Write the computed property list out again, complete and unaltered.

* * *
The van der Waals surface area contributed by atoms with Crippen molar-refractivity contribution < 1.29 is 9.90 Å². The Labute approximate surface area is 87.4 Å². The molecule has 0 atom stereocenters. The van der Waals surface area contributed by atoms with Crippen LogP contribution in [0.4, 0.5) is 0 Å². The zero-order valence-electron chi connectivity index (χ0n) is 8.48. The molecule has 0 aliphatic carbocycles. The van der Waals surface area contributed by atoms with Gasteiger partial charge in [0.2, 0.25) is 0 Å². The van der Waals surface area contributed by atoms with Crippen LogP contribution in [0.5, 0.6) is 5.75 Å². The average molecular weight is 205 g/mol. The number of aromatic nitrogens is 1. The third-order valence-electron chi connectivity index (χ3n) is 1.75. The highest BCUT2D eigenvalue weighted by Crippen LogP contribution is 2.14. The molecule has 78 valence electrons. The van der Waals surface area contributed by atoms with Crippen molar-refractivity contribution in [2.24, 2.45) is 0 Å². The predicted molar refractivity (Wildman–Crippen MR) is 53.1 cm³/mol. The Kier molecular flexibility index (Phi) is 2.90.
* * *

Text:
The van der Waals surface area contributed by atoms with Crippen molar-refractivity contribution < 1.29 is 9.90 Å². The Labute approximate surface area is 87.4 Å². The molecule has 0 atom stereocenters. The van der Waals surface area contributed by atoms with Crippen LogP contribution in [0.4, 0.5) is 0 Å². The zero-order valence-electron chi connectivity index (χ0n) is 8.48. The molecule has 0 aliphatic carbocycles. The van der Waals surface area contributed by atoms with Gasteiger partial charge in [0.2, 0.25) is 0 Å². The van der Waals surface area contributed by atoms with Crippen LogP contribution in [0.5, 0.6) is 5.75 Å². The average molecular weight is 205 g/mol. The number of aromatic nitrogens is 1. The third-order valence-electron chi connectivity index (χ3n) is 1.75. The highest BCUT2D eigenvalue weighted by Crippen LogP contribution is 2.14. The molecule has 78 valence electrons. The van der Waals surface area contributed by atoms with Crippen molar-refractivity contribution in [2.24, 2.45) is 0 Å². The predicted molar refractivity (Wildman–Crippen MR) is 53.1 cm³/mol. The Kier molecular flexibility index (Phi) is 2.90.